Corporate-auditor relationship needs to change

Updated: Feb 14 2002, 05:30am hrs
The Enron controversy has snowballed over the last few weeks and brought into sharp focus the grave dangers faced by the investing community on account of the cosy relationship between companies and their auditors. Enron, one of the largest and fastest growing companies in the global energy space, shocked one and all by filing for bankruptcy in the US. It was obvious that investors, lenders and regulators had been kept in the dark about the murky financial affairs of the company. And it is also being alleged by the US authorities that Andersen, one of the leading audit firms of the world and the auditor to Enron had destroyed evidence before government inspectors stepped in. Enron may be only a tip of the iceberg and in fact, it is becoming clear all over the world that the amiable relationship between auditors and companies is likely to open many more cans of worms.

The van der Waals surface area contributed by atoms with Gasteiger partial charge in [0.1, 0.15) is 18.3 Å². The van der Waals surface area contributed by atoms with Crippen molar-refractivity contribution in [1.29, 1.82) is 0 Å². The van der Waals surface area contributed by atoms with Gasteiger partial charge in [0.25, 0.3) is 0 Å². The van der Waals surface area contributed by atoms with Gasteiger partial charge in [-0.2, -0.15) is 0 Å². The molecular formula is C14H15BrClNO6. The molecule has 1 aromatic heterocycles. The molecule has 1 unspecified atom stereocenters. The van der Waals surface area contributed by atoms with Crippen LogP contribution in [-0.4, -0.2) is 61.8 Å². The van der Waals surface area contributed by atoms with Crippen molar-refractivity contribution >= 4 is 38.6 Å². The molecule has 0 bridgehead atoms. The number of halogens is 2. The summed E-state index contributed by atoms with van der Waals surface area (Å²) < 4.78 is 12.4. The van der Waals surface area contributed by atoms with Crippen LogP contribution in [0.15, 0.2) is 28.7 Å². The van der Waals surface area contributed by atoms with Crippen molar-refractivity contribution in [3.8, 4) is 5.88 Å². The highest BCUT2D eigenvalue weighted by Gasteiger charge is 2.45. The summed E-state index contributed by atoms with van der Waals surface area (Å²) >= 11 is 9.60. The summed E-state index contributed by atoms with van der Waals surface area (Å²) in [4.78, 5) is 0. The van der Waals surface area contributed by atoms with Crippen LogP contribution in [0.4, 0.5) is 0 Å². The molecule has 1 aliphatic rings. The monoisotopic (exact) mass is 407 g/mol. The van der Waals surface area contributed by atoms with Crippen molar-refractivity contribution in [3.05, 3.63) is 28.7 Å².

The audited financial statement of a company is for all intents and purposes the document that is used by investors, analysts and lenders to assess the financial health of a company. This report is prepared by the auditors of the company and approved by shareholders. This being so, one need not emphasise how important it is that these statements are drawn up with utmost impartiality bearing in mind the interests of all the parties who deal with the company. Unfortunately, it is becoming clear that the auditors are getting increasingly susceptible to pressures from the managements and falling in line with their needs.

The law has recognised the need to maintain the independence of auditors; that is the reason they are appointed by the shareholders and not by the board. But in actual practice, rarely do the shareholders apply their mind to this nor are they given a choice of auditors. Since these are highly lucrative assignments auditors are keen that the management is kept happy. The man who pays the piper calls the tune and so we find auditors normally in total agreement with managements on financial matters.